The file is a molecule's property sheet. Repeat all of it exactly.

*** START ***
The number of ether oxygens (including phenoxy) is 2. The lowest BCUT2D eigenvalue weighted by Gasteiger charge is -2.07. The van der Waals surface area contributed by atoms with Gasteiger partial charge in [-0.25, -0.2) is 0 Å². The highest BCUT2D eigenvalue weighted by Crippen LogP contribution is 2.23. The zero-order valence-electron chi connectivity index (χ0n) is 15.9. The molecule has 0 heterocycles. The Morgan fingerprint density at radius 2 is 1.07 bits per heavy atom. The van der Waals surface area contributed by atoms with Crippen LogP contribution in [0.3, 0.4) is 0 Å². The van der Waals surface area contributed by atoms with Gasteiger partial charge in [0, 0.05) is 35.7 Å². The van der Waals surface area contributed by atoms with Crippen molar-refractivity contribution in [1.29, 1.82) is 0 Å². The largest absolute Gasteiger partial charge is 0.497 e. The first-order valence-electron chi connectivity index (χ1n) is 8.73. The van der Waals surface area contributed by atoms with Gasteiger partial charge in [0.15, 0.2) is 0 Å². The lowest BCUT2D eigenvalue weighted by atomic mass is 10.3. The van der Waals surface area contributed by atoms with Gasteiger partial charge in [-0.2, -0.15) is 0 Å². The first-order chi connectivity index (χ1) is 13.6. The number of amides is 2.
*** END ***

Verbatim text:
The number of ether oxygens (including phenoxy) is 2. The lowest BCUT2D eigenvalue weighted by Gasteiger charge is -2.07. The van der Waals surface area contributed by atoms with Gasteiger partial charge in [-0.25, -0.2) is 0 Å². The highest BCUT2D eigenvalue weighted by Crippen LogP contribution is 2.23. The zero-order valence-electron chi connectivity index (χ0n) is 15.9. The molecule has 0 heterocycles. The Morgan fingerprint density at radius 2 is 1.07 bits per heavy atom. The van der Waals surface area contributed by atoms with Crippen LogP contribution in [0.3, 0.4) is 0 Å². The van der Waals surface area contributed by atoms with Gasteiger partial charge in [0, 0.05) is 35.7 Å². The van der Waals surface area contributed by atoms with Crippen molar-refractivity contribution in [1.29, 1.82) is 0 Å². The largest absolute Gasteiger partial charge is 0.497 e. The first-order valence-electron chi connectivity index (χ1n) is 8.73. The van der Waals surface area contributed by atoms with Gasteiger partial charge in [0.15, 0.2) is 0 Å². The lowest BCUT2D eigenvalue weighted by atomic mass is 10.3. The van der Waals surface area contributed by atoms with Gasteiger partial charge in [-0.2, -0.15) is 0 Å². The first-order chi connectivity index (χ1) is 13.6. The number of amides is 2.